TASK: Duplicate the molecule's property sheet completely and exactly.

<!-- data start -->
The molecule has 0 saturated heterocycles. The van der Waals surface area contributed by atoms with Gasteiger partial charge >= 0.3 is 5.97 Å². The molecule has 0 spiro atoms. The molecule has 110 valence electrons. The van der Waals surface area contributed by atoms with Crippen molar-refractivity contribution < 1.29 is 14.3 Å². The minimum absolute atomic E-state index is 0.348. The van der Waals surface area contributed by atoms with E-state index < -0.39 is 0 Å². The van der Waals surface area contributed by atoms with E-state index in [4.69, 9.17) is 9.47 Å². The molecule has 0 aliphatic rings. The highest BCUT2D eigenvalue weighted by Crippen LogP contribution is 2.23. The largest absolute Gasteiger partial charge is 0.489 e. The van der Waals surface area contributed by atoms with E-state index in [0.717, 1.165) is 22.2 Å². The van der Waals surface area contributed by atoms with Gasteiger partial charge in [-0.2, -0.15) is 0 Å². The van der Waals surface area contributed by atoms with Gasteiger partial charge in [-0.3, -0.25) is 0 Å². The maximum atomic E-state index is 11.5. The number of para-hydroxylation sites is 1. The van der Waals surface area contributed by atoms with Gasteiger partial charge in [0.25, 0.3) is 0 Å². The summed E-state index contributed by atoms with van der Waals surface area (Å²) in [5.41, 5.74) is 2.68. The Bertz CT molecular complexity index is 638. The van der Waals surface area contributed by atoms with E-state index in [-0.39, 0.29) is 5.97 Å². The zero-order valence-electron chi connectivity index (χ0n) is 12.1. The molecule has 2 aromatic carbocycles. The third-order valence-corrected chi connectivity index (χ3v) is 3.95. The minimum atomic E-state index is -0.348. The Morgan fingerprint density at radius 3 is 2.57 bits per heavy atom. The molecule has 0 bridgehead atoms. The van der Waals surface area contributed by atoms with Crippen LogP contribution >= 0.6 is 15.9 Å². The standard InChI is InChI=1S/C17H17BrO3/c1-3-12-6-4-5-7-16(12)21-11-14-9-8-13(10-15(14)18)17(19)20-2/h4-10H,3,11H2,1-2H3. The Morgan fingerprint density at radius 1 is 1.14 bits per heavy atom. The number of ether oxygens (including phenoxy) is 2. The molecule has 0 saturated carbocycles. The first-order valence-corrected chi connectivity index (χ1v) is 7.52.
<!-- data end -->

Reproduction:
The molecule has 0 saturated heterocycles. The van der Waals surface area contributed by atoms with Gasteiger partial charge >= 0.3 is 5.97 Å². The molecule has 0 spiro atoms. The molecule has 110 valence electrons. The van der Waals surface area contributed by atoms with Crippen molar-refractivity contribution < 1.29 is 14.3 Å². The minimum absolute atomic E-state index is 0.348. The van der Waals surface area contributed by atoms with E-state index < -0.39 is 0 Å². The van der Waals surface area contributed by atoms with E-state index in [4.69, 9.17) is 9.47 Å². The molecule has 0 aliphatic rings. The highest BCUT2D eigenvalue weighted by Crippen LogP contribution is 2.23. The largest absolute Gasteiger partial charge is 0.489 e. The van der Waals surface area contributed by atoms with E-state index in [0.717, 1.165) is 22.2 Å². The van der Waals surface area contributed by atoms with Gasteiger partial charge in [-0.2, -0.15) is 0 Å². The van der Waals surface area contributed by atoms with Gasteiger partial charge in [-0.3, -0.25) is 0 Å². The maximum atomic E-state index is 11.5. The number of para-hydroxylation sites is 1. The van der Waals surface area contributed by atoms with Gasteiger partial charge in [0.25, 0.3) is 0 Å². The summed E-state index contributed by atoms with van der Waals surface area (Å²) in [5.41, 5.74) is 2.68. The Bertz CT molecular complexity index is 638. The van der Waals surface area contributed by atoms with E-state index in [-0.39, 0.29) is 5.97 Å². The zero-order valence-electron chi connectivity index (χ0n) is 12.1. The molecule has 2 aromatic carbocycles. The third-order valence-corrected chi connectivity index (χ3v) is 3.95. The minimum atomic E-state index is -0.348. The Morgan fingerprint density at radius 3 is 2.57 bits per heavy atom. The molecule has 0 bridgehead atoms. The van der Waals surface area contributed by atoms with Crippen LogP contribution >= 0.6 is 15.9 Å². The standard InChI is InChI=1S/C17H17BrO3/c1-3-12-6-4-5-7-16(12)21-11-14-9-8-13(10-15(14)18)17(19)20-2/h4-10H,3,11H2,1-2H3. The Morgan fingerprint density at radius 1 is 1.14 bits per heavy atom. The number of ether oxygens (including phenoxy) is 2. The molecule has 0 saturated carbocycles. The first-order valence-corrected chi connectivity index (χ1v) is 7.52.